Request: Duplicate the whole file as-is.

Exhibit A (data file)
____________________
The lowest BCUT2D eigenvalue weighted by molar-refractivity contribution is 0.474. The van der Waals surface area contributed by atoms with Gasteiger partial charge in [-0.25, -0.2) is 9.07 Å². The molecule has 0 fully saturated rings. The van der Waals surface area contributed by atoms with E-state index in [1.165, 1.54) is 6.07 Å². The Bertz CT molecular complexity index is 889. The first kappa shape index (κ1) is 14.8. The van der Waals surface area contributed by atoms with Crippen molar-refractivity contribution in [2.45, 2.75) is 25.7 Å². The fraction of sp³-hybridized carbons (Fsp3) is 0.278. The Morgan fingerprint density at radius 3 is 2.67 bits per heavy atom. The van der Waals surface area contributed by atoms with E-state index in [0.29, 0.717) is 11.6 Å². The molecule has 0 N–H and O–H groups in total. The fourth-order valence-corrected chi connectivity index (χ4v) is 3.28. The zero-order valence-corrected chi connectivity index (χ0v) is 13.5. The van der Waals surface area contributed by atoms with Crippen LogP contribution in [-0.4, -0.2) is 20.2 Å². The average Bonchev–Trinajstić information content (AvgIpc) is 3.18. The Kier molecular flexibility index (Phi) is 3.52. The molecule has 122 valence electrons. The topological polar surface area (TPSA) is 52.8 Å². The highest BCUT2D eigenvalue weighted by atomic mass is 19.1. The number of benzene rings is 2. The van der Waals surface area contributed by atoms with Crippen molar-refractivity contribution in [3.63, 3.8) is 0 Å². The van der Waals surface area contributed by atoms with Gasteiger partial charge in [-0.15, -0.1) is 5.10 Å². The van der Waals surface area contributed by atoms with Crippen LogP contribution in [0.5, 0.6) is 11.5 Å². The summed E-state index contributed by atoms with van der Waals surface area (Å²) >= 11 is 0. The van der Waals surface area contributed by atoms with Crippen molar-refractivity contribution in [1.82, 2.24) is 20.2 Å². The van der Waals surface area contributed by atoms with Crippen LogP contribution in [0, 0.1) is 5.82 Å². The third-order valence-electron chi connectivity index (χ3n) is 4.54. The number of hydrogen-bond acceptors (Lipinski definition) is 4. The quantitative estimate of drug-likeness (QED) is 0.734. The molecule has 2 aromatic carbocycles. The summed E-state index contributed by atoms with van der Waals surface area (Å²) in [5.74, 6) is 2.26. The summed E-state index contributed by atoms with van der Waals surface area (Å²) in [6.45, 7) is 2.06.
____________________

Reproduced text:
The lowest BCUT2D eigenvalue weighted by molar-refractivity contribution is 0.474. The van der Waals surface area contributed by atoms with Gasteiger partial charge in [-0.25, -0.2) is 9.07 Å². The molecule has 0 fully saturated rings. The van der Waals surface area contributed by atoms with E-state index in [1.165, 1.54) is 6.07 Å². The Bertz CT molecular complexity index is 889. The first kappa shape index (κ1) is 14.8. The van der Waals surface area contributed by atoms with Crippen molar-refractivity contribution in [2.45, 2.75) is 25.7 Å². The fraction of sp³-hybridized carbons (Fsp3) is 0.278. The Morgan fingerprint density at radius 3 is 2.67 bits per heavy atom. The van der Waals surface area contributed by atoms with E-state index in [0.29, 0.717) is 11.6 Å². The molecule has 0 N–H and O–H groups in total. The fourth-order valence-corrected chi connectivity index (χ4v) is 3.28. The zero-order valence-corrected chi connectivity index (χ0v) is 13.5. The van der Waals surface area contributed by atoms with Crippen LogP contribution in [-0.4, -0.2) is 20.2 Å². The average Bonchev–Trinajstić information content (AvgIpc) is 3.18. The Kier molecular flexibility index (Phi) is 3.52. The molecule has 122 valence electrons. The topological polar surface area (TPSA) is 52.8 Å². The highest BCUT2D eigenvalue weighted by atomic mass is 19.1. The number of benzene rings is 2. The van der Waals surface area contributed by atoms with Crippen molar-refractivity contribution in [3.63, 3.8) is 0 Å². The van der Waals surface area contributed by atoms with Gasteiger partial charge in [-0.15, -0.1) is 5.10 Å². The van der Waals surface area contributed by atoms with Crippen LogP contribution in [0.5, 0.6) is 11.5 Å². The summed E-state index contributed by atoms with van der Waals surface area (Å²) >= 11 is 0. The van der Waals surface area contributed by atoms with Crippen molar-refractivity contribution in [1.82, 2.24) is 20.2 Å². The van der Waals surface area contributed by atoms with Crippen LogP contribution in [0, 0.1) is 5.82 Å². The third-order valence-electron chi connectivity index (χ3n) is 4.54. The number of hydrogen-bond acceptors (Lipinski definition) is 4. The quantitative estimate of drug-likeness (QED) is 0.734. The molecule has 2 aromatic carbocycles. The summed E-state index contributed by atoms with van der Waals surface area (Å²) in [5.74, 6) is 2.26. The summed E-state index contributed by atoms with van der Waals surface area (Å²) in [6.45, 7) is 2.06.